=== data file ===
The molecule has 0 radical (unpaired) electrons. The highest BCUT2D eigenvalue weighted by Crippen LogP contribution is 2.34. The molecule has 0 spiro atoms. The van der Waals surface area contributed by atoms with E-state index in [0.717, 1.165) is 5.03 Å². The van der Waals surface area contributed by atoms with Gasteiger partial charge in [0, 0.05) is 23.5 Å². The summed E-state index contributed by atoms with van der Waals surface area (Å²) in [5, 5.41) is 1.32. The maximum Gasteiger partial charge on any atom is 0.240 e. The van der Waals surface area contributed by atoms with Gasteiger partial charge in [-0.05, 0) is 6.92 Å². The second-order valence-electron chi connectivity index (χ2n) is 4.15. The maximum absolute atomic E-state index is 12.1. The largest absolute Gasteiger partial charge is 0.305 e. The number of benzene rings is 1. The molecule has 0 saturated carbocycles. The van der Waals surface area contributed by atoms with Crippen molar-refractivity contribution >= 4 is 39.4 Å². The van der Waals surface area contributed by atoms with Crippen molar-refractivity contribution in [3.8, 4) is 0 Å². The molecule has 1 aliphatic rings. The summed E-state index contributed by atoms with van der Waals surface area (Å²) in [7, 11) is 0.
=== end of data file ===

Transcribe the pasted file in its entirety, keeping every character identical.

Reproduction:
The molecule has 0 radical (unpaired) electrons. The highest BCUT2D eigenvalue weighted by Crippen LogP contribution is 2.34. The molecule has 0 spiro atoms. The van der Waals surface area contributed by atoms with E-state index in [0.717, 1.165) is 5.03 Å². The van der Waals surface area contributed by atoms with Gasteiger partial charge in [0, 0.05) is 23.5 Å². The summed E-state index contributed by atoms with van der Waals surface area (Å²) in [5, 5.41) is 1.32. The maximum Gasteiger partial charge on any atom is 0.240 e. The van der Waals surface area contributed by atoms with Gasteiger partial charge in [-0.05, 0) is 6.92 Å². The second-order valence-electron chi connectivity index (χ2n) is 4.15. The maximum absolute atomic E-state index is 12.1. The largest absolute Gasteiger partial charge is 0.305 e. The number of benzene rings is 1. The molecule has 0 saturated carbocycles. The van der Waals surface area contributed by atoms with Crippen molar-refractivity contribution >= 4 is 39.4 Å². The van der Waals surface area contributed by atoms with Crippen molar-refractivity contribution in [3.8, 4) is 0 Å². The molecule has 1 aliphatic rings. The summed E-state index contributed by atoms with van der Waals surface area (Å²) in [7, 11) is 0.